More recently, I just ended my two-year employment with a local blind vendor (these guys have programs in every state by the way!). It was a great job, but my car crapped out so I’m back to freelancing and writing full-time (see my Extra Work from Home post for more on that!) I’ve also delivered magazines on the side – pay levels can vary, but I know every extra penny comes in handy.
Temporary Labor Builds Your Resume
I also highly recommend attempting to get your work history built up through temporary labor agencies when you have one available to you. They are not the greatest jobs by far, but they will provide an income, and more importantly an avenue to better jobs to come.
The more experience that you can get in any sort of employment, the more you can give to the next job that you really want. Some of the day labor places will require a very intense dedication, as some places get clogged with substance abusers who will start a line at the door at 4 am (when the door doesn’t open until 6 am, just to get the jump on the day’s list of needed workers. And even if you do get in line early, you may not be asked to take a job for over a week, and still, you’ll have to come into the agency each morning until you get to know the dispatchers behind the desk.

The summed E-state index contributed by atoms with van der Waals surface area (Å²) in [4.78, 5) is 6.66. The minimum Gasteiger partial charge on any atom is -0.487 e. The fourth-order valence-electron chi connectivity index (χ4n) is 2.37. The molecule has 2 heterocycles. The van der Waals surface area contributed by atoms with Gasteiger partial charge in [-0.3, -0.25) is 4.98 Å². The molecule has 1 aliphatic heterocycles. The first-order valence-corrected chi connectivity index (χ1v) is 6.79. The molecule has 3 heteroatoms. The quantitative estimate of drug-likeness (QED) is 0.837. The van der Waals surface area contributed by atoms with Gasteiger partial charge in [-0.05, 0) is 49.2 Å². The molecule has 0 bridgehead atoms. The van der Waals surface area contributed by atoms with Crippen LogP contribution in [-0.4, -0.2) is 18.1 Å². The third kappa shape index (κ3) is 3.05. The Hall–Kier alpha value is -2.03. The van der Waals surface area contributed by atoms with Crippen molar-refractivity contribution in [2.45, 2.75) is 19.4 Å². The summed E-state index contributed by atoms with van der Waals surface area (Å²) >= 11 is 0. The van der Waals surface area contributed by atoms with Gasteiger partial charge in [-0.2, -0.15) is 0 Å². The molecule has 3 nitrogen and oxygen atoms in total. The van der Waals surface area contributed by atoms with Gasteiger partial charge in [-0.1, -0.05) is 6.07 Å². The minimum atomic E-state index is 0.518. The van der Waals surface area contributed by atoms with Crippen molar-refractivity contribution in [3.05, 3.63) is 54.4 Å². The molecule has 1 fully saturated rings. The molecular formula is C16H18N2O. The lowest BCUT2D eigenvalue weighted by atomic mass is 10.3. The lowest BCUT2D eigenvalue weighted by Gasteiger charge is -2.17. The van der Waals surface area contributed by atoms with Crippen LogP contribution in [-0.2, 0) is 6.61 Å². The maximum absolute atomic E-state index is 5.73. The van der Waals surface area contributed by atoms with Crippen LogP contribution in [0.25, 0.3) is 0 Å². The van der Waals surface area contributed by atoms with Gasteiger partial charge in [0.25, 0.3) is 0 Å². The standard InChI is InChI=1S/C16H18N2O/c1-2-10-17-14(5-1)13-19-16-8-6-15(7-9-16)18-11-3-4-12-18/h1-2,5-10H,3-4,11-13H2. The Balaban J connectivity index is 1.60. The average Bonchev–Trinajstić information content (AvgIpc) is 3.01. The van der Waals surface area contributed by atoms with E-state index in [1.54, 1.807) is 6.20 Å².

Other labor agencies will add you to a larger compiled list of possible employees, and once they get to a job that you might be matched with, they will call you. This is a safer investment of time (since you aren’t waiting in line every morning), but it may take much longer to find work that works with you through those guys.
Temporary work can include volunteering at local missions, shelters, churches, or any other social and communal areas to build basic experience and improve your local network. In a lot of cases, it helps to have people on your side as character references or references. I have a giant pile of reference letters that I’ve accumulated over the years to offer proof of change in any situation I find myself in. This pile of papers has helped with court proceedings for my good conduct and attempts at expungement (judge was willing – but the law wasn’t quite aligned with my conviction) and has been helpful with employment as well as educational interviews. On top of that, it also feels nice to go over these letters every so often and know that I earned every recommendation regardless of the permanent scar on my background from my felony.
Try to build a plan of attack for your job applications – fill in a lot of applications that require waiting, while you’re waiting – go to day labor services. If you get temp work – great – try to hold it down until you hear from (or call up) a better employer that makes an offer to hire you. If you don’t get temp work – get online and build your skills with free courses – they’re everywhere – check out Udemy for a variety of skills you can learn easily.
That’s all I can think of, for now. But keep checking back for more!
Love and Peace,